These are exciting times in the world of hand tool woodworking. We are currently going through a resurgence of hand tool appreciation, spurred on by the expanded use of the internet and social media. Access to information regarding any woodworking topic conceivable is now instantly available with the click of a mouse. Knowledge that was once forgotten is now discussed nonstop on forums, blog posts, and Facebook pages, enabling even those uninitiated in the ways of wood to quickly develop and hone their skills. These are exciting times indeed.
A new presence in the world of online woodworking is Anne Briggs of www.anneofalltrades.com. I first learned of Anne through Instagram over a year ago, her handle is @anneofalltrades. Her attention to detail, quality photography, obvious passion, quirky humor and radiant smile quickly made her one of my favorites. I finally had the privilege to meet Anne and hang out for several days during Woodworking In America. She shared a hotel room with my wife and I, allowing us the opportunity to really understand who she is and who she wants to be. She quickly earned my respect and friendship. We cannot wait for the next opportunity to see her again! Anne just recently launched her website, taking her interest and involvement in woodworking to a whole new level. She has a fresh perspective and some really good ideas, her site is worth checking out.
The premise behind anneofalltrades.com is "Learning to preserve tradition, one life skill at a time". Anne doesn't focus solely on developing woodworking skills, her interests go beyond that. When you mix in animal husbandry, automobile restoration, woodworking, self sustainability and mini bike repair, things can get interesting! Each topic is covered thoroughly and with aplomb. She doesn't leave out the mistakes and the mishaps. Rather, she highlights those as a learning opportunity and a lesson. I've often heard that it's not how good you are that matters, it's how good you are at fixing mistakes and learning from them that matters. Anne doesn't hide behind the all too easy facade of online woodworking, utilizing filters and camera angles to make things look better than they are. She proudly uses each an every situation as an opportunity to grow, both as a woodworker and as a person. That's something we could all learn from. She has several projects and life lessons documented in the Woodworking Knowledge section.
One thing Anne is passionate about, is hand tool restoration. All too often, hand tools are cast aside, gathering dust and accumulating rust. Some tools deteriorate until they can't be recovered while some are picked up and restored. If Anne gets hold of one, you can bet it will be lovingly brought back to life!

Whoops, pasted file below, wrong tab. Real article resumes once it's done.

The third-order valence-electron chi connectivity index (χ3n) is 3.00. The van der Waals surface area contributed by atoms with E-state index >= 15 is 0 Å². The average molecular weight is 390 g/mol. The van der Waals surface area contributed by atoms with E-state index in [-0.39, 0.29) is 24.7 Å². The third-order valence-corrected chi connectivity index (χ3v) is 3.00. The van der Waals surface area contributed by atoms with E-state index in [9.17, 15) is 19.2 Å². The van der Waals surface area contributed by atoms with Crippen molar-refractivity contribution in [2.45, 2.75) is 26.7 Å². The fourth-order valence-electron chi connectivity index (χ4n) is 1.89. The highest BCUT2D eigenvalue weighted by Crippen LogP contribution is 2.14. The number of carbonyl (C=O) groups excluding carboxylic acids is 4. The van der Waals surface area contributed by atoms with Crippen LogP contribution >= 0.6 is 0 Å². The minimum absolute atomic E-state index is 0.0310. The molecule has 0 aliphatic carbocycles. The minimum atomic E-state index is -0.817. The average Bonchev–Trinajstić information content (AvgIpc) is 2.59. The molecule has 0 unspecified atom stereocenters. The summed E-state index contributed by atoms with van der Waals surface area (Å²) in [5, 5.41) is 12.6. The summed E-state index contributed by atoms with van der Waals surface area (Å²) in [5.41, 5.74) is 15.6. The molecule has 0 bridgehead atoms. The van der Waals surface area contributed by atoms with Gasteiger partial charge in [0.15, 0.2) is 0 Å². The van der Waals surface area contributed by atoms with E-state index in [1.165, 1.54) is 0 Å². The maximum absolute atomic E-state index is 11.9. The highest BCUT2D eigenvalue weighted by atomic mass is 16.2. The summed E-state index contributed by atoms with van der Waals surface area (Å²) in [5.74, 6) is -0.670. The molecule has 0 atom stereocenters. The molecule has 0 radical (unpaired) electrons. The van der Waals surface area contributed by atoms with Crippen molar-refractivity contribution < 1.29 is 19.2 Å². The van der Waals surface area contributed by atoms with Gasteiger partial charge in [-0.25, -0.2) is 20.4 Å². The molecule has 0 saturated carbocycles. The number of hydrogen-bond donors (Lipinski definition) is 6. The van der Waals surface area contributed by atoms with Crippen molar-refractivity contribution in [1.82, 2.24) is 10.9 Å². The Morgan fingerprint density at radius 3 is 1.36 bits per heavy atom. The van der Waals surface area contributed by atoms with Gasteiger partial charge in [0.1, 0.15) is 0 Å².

Anne has a lengthy and informative section on tool restoration, focusing on techniques that are readily available and affordable to any woodworker. She even performs electrolysis in her bathtub for particularly rusty items!
Anne also offers up tools that she has restored in her online shop. If you've been burned on the auction sites or through classified ads, consider buying a tool from Anne. She goes over each one thoroughly, only selling those that require minimum work to become competent users. Her descriptions are accurate and her prices are fair. Her inventory is constantly changing, so check back often. But be warned! Anne uses clever marketing techniques to rope you in! I mean, who could say no to pictures like these??
An original concept at anneofalltrades.com is the Community Toolchest. She is assembling a beginners toolchest with tools acquired through trades, friends, or other means. With each tool added to the chest, Anne will cover it's use, including care and proper technique. She also plans to incorporate projects that use the particular tools in the toolchest. According to Anne, "The whole purpose of the Community Tool Chest is to share my passion for quality tools, my excitement for preserving the woodworking craft, the incredible relationships that can be found along the way, and to give new woodworkers an outlet for their own unique creative process.". Her ever expanding Community Toolchest is becoming more impressive with each acquisition. As a beginning woodworker, following her Toolchest model would be an ideal way to learn the craft step by step alongside someone who is a seasoned tool restorer. I should know, I have a sweet set of chisels that she turned new handles for!
An interesting feature in the Community Toolchest section of her website is the "Meet the Maker" section. Here, she highlights a particular tool maker whose tools are in her toolchest. While some of her tools in the toolchest are restored items, she has some impressive custom pieces as well! Each interview includes a short writeup on the particular tool she has, her thoughts on that tools use, as well as an in depth Q&A session with some intriguing questions. Definitely a can't miss read! (Especially the interview featuring Texas Heritage Woodworks!)
There has been concern in the past about the slow decline in the popularity of hand tool woodworking. These last few years have shown a resurgence, brought forth by seasoned woodworkers and toolmakers with an insatiable appetite for quality. Now those veterans are being joined by a younger crowd. A crowd that understands the importance of preserving tradition.
So head over to anneofalltrades.com and check it out. You'll leave with a smile, I guarantee it!